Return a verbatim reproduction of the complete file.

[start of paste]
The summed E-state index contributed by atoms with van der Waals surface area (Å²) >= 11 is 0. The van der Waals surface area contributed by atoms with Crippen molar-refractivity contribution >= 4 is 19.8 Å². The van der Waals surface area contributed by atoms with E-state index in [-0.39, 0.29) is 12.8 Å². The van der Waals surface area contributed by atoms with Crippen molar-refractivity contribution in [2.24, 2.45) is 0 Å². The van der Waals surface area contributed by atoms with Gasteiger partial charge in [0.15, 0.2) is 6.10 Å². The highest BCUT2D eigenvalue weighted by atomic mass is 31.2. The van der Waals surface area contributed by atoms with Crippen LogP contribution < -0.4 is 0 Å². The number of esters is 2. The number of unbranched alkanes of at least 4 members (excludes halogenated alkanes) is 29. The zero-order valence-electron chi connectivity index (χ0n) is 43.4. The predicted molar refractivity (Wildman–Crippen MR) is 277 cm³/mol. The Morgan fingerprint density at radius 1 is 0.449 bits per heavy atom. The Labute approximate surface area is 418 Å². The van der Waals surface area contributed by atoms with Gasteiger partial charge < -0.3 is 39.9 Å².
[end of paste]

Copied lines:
The summed E-state index contributed by atoms with van der Waals surface area (Å²) >= 11 is 0. The van der Waals surface area contributed by atoms with Crippen molar-refractivity contribution >= 4 is 19.8 Å². The van der Waals surface area contributed by atoms with E-state index in [-0.39, 0.29) is 12.8 Å². The van der Waals surface area contributed by atoms with Crippen molar-refractivity contribution in [2.24, 2.45) is 0 Å². The van der Waals surface area contributed by atoms with Gasteiger partial charge in [0.15, 0.2) is 6.10 Å². The highest BCUT2D eigenvalue weighted by atomic mass is 31.2. The van der Waals surface area contributed by atoms with Crippen LogP contribution < -0.4 is 0 Å². The number of esters is 2. The number of unbranched alkanes of at least 4 members (excludes halogenated alkanes) is 29. The zero-order valence-electron chi connectivity index (χ0n) is 43.4. The predicted molar refractivity (Wildman–Crippen MR) is 277 cm³/mol. The Morgan fingerprint density at radius 1 is 0.449 bits per heavy atom. The Labute approximate surface area is 418 Å². The van der Waals surface area contributed by atoms with Gasteiger partial charge < -0.3 is 39.9 Å².